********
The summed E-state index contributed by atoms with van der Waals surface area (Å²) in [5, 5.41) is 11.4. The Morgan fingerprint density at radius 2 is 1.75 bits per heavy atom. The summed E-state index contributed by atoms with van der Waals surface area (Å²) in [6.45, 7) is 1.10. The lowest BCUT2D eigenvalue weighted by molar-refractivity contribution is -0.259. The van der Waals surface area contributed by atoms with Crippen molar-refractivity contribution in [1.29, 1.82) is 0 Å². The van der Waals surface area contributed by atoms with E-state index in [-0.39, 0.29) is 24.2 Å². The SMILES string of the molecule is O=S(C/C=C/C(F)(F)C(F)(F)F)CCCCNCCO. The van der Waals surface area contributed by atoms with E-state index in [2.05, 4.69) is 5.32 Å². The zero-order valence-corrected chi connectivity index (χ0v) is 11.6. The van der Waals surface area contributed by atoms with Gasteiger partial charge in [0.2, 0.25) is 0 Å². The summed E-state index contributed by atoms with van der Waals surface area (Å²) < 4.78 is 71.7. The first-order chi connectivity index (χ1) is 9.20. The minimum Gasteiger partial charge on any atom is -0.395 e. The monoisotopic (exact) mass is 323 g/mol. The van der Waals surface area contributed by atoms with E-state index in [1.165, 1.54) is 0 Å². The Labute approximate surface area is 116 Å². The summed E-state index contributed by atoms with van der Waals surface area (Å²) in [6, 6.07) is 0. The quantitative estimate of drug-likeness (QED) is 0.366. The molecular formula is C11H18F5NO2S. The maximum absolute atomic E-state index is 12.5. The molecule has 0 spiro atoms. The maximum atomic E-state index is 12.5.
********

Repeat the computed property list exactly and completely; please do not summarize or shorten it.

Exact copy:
The summed E-state index contributed by atoms with van der Waals surface area (Å²) in [5, 5.41) is 11.4. The Morgan fingerprint density at radius 2 is 1.75 bits per heavy atom. The summed E-state index contributed by atoms with van der Waals surface area (Å²) in [6.45, 7) is 1.10. The lowest BCUT2D eigenvalue weighted by molar-refractivity contribution is -0.259. The van der Waals surface area contributed by atoms with Crippen molar-refractivity contribution in [1.29, 1.82) is 0 Å². The van der Waals surface area contributed by atoms with E-state index in [-0.39, 0.29) is 24.2 Å². The SMILES string of the molecule is O=S(C/C=C/C(F)(F)C(F)(F)F)CCCCNCCO. The van der Waals surface area contributed by atoms with E-state index in [2.05, 4.69) is 5.32 Å². The zero-order valence-corrected chi connectivity index (χ0v) is 11.6. The van der Waals surface area contributed by atoms with Gasteiger partial charge in [0.2, 0.25) is 0 Å². The summed E-state index contributed by atoms with van der Waals surface area (Å²) < 4.78 is 71.7. The first-order chi connectivity index (χ1) is 9.20. The minimum Gasteiger partial charge on any atom is -0.395 e. The monoisotopic (exact) mass is 323 g/mol. The van der Waals surface area contributed by atoms with E-state index in [1.165, 1.54) is 0 Å². The Labute approximate surface area is 116 Å². The summed E-state index contributed by atoms with van der Waals surface area (Å²) in [6, 6.07) is 0. The quantitative estimate of drug-likeness (QED) is 0.366. The molecular formula is C11H18F5NO2S. The maximum absolute atomic E-state index is 12.5. The molecule has 0 spiro atoms. The maximum atomic E-state index is 12.5.